There’s a story in Ken Garner’s history of Radio 1 sessions (In Session Tonight) about when up and coming band, Free, had finished a recording for a John Peel programme in April 1970, a member of the group casually asked one of the engineers present what they thought of one the songs as a potential single.
Island, their record company, didn’t rate it too highly. The band wanted a second opinion. The engineer, the story goes, rang label boss, Muff Winwood to tell them they should release the track immediately. This was just a few months before the release of Fire and Water and the song under discussion was “All Right Now”.
Whether true or not, it illustrates the symbiotic relationship between the BBC and the bands of the day striding into studios with quaintly mythic names such as Aeolian Hall 1 and Maida Vale 5, in the hope of getting a leg-up the career ladder.
The first of these sessions (of which only one track now survives) was recorded just months after they’d formed, and only days after the 16th birthday of the bass player Andy Fraser, who even at such a tender age was already able to put ex-John Mayall’s Bluesbreakers on his fledgling CV.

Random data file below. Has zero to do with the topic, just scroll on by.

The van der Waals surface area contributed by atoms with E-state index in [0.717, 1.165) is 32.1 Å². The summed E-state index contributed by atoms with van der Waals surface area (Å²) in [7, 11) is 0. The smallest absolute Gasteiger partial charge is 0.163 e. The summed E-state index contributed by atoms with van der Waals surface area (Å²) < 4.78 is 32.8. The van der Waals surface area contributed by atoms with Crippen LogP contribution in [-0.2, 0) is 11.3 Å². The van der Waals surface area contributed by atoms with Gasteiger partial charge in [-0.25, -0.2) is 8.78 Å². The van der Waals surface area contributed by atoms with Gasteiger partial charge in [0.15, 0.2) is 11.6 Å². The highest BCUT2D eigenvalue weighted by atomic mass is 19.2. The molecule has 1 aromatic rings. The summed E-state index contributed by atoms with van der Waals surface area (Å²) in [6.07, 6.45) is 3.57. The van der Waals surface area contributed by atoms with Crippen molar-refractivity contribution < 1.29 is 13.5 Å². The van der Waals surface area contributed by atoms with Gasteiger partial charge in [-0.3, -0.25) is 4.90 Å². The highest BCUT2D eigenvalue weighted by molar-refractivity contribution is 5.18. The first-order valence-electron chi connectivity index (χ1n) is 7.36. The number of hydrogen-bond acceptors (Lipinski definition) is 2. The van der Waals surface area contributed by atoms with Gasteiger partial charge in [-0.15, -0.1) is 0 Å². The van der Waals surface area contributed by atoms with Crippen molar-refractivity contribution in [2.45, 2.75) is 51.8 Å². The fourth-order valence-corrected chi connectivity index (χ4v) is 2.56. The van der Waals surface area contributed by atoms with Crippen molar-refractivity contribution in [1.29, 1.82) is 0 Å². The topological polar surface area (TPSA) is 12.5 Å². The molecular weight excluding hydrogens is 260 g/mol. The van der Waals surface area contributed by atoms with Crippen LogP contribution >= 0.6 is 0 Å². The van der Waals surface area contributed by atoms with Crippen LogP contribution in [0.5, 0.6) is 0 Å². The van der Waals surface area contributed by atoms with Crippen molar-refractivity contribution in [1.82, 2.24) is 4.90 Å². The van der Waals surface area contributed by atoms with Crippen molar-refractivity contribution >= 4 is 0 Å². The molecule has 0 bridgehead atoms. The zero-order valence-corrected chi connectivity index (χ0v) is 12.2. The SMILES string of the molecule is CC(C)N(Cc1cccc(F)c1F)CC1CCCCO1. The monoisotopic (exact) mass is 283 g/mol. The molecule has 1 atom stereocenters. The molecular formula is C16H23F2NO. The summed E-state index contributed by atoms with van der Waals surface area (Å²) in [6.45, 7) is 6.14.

Free were frequent visitors to the BBC as they slogged around the clubs and halls hewing a solid live reputation as something of a good-time band. With Paul Kossoff’s swaggering, attitude-laden guitar breaks, and the “lick-my-love-pump” innuendo from Paul Rodgers, the patron saint of the leather trouser industry, it’s easy to why Free have been dismissed in some quarters as a bunch of cocky blues-rock bruisers looking to get their collective lemons squeezed.
The problem with this approach in concert was that some of the subtlety that infused Free’s studio albums was set aside for Olympic-standard mike-stand twirling, brow-furrows and other crowd-pleasing tactics.
Yet these sessions demonstrate Free occupied a half-way house somewhere between brain and brawn when it came to the radio. Culled from a variety of sources that includes Paul Kossoff’s personal archive, off-air recordings made by fans, and the regular BBC vaults, several make their appearance for the first time. Given this provenance, it’s not surprising that some of the sonics, (the second disc in particular) are bootleg raw.
Perversely, this very coarseness lends the slower numbers a vintage patina, as though “Over The Green Hills” and the mournful “Free Me” have spilled out from the spools of an old Smithsonian field recording. When the performances are as good as these you happily take the rough with the smooth.
The real star is Andy Fraser, whose bass playing stalks every single moment of this 2 disc set with an inventive flair above and beyond the call of duty, beyond his years and beyond anything most of his contemporaries were managing.
There’s a gratifying ‘first to last’ completeness about this release, spanning as it does their inaugural Top Gear session through to the triumphant finale for John Peel, when “All Right Now” shot them past the grasp of the producers in what must be (if you believe the old tale) something of an own goal for the engineer who made that fateful call.Powered by Sidelines